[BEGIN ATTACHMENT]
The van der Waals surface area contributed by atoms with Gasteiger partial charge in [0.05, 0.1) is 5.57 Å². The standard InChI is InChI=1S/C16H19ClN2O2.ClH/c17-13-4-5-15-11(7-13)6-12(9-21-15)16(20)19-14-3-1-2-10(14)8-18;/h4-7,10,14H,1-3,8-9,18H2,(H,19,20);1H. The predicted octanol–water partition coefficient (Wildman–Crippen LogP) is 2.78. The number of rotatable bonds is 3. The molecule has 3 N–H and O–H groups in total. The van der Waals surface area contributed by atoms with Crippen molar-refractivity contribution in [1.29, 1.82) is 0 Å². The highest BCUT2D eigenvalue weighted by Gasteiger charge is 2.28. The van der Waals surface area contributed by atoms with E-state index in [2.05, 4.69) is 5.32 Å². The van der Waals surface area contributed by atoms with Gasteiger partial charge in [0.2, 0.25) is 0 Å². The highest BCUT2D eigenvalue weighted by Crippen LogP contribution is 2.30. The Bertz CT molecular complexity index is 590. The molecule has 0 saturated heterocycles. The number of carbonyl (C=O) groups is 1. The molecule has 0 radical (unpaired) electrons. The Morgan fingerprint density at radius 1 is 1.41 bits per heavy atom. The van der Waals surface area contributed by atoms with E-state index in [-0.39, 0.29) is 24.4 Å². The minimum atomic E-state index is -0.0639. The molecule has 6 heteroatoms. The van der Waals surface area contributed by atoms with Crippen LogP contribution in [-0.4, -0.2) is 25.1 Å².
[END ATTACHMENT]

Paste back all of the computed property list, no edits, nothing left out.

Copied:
The van der Waals surface area contributed by atoms with Gasteiger partial charge in [0.05, 0.1) is 5.57 Å². The standard InChI is InChI=1S/C16H19ClN2O2.ClH/c17-13-4-5-15-11(7-13)6-12(9-21-15)16(20)19-14-3-1-2-10(14)8-18;/h4-7,10,14H,1-3,8-9,18H2,(H,19,20);1H. The predicted octanol–water partition coefficient (Wildman–Crippen LogP) is 2.78. The number of rotatable bonds is 3. The molecule has 3 N–H and O–H groups in total. The van der Waals surface area contributed by atoms with Crippen molar-refractivity contribution in [1.29, 1.82) is 0 Å². The highest BCUT2D eigenvalue weighted by Gasteiger charge is 2.28. The van der Waals surface area contributed by atoms with E-state index in [2.05, 4.69) is 5.32 Å². The van der Waals surface area contributed by atoms with Gasteiger partial charge in [0.2, 0.25) is 0 Å². The highest BCUT2D eigenvalue weighted by Crippen LogP contribution is 2.30. The Bertz CT molecular complexity index is 590. The molecule has 0 saturated heterocycles. The number of carbonyl (C=O) groups is 1. The molecule has 0 radical (unpaired) electrons. The Morgan fingerprint density at radius 1 is 1.41 bits per heavy atom. The van der Waals surface area contributed by atoms with E-state index in [-0.39, 0.29) is 24.4 Å². The minimum atomic E-state index is -0.0639. The molecule has 6 heteroatoms. The van der Waals surface area contributed by atoms with Crippen LogP contribution in [-0.4, -0.2) is 25.1 Å².